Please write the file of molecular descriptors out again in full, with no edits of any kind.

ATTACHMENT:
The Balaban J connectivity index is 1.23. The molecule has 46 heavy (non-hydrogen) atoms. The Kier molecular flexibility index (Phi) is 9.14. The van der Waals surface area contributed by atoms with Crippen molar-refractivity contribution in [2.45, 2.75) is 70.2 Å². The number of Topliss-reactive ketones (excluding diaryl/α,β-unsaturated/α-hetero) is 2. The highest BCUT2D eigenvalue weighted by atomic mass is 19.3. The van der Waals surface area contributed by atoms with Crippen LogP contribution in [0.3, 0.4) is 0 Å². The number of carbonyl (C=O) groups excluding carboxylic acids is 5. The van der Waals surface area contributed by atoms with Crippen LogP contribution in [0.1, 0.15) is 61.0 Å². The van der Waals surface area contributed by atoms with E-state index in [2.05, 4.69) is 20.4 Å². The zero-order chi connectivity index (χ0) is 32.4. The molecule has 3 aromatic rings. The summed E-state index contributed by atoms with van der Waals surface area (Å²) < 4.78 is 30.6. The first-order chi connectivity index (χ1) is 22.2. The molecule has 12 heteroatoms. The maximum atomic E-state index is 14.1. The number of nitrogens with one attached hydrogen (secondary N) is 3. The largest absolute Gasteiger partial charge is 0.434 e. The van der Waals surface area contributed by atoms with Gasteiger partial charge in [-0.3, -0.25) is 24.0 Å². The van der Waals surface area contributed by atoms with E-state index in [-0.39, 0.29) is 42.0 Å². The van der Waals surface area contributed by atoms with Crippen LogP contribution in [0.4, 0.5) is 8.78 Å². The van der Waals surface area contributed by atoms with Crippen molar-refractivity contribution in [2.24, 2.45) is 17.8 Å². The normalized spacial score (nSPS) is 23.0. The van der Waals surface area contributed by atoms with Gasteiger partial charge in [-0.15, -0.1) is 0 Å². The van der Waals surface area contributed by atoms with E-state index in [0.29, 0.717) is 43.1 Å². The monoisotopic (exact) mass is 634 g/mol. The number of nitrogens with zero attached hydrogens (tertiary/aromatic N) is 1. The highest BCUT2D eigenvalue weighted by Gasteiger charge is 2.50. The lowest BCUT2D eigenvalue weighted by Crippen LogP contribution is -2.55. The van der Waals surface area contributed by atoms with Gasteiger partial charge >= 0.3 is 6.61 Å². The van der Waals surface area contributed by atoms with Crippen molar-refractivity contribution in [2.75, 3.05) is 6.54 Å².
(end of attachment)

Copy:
The Balaban J connectivity index is 1.23. The molecule has 46 heavy (non-hydrogen) atoms. The Kier molecular flexibility index (Phi) is 9.14. The van der Waals surface area contributed by atoms with Crippen molar-refractivity contribution in [2.45, 2.75) is 70.2 Å². The number of Topliss-reactive ketones (excluding diaryl/α,β-unsaturated/α-hetero) is 2. The highest BCUT2D eigenvalue weighted by atomic mass is 19.3. The van der Waals surface area contributed by atoms with Crippen LogP contribution in [0.3, 0.4) is 0 Å². The number of carbonyl (C=O) groups excluding carboxylic acids is 5. The van der Waals surface area contributed by atoms with Crippen LogP contribution in [0.1, 0.15) is 61.0 Å². The van der Waals surface area contributed by atoms with E-state index in [2.05, 4.69) is 20.4 Å². The zero-order chi connectivity index (χ0) is 32.4. The molecule has 3 aromatic rings. The summed E-state index contributed by atoms with van der Waals surface area (Å²) < 4.78 is 30.6. The first-order chi connectivity index (χ1) is 22.2. The molecule has 12 heteroatoms. The maximum atomic E-state index is 14.1. The number of nitrogens with one attached hydrogen (secondary N) is 3. The largest absolute Gasteiger partial charge is 0.434 e. The van der Waals surface area contributed by atoms with Gasteiger partial charge in [-0.3, -0.25) is 24.0 Å². The van der Waals surface area contributed by atoms with E-state index in [-0.39, 0.29) is 42.0 Å². The van der Waals surface area contributed by atoms with Crippen LogP contribution in [0.4, 0.5) is 8.78 Å². The van der Waals surface area contributed by atoms with Crippen molar-refractivity contribution in [2.24, 2.45) is 17.8 Å². The normalized spacial score (nSPS) is 23.0. The van der Waals surface area contributed by atoms with Gasteiger partial charge in [-0.15, -0.1) is 0 Å². The van der Waals surface area contributed by atoms with E-state index in [0.29, 0.717) is 43.1 Å². The monoisotopic (exact) mass is 634 g/mol. The number of nitrogens with zero attached hydrogens (tertiary/aromatic N) is 1. The highest BCUT2D eigenvalue weighted by Gasteiger charge is 2.50. The lowest BCUT2D eigenvalue weighted by Crippen LogP contribution is -2.55. The van der Waals surface area contributed by atoms with Gasteiger partial charge >= 0.3 is 6.61 Å². The van der Waals surface area contributed by atoms with Crippen molar-refractivity contribution in [2.75, 3.05) is 6.54 Å².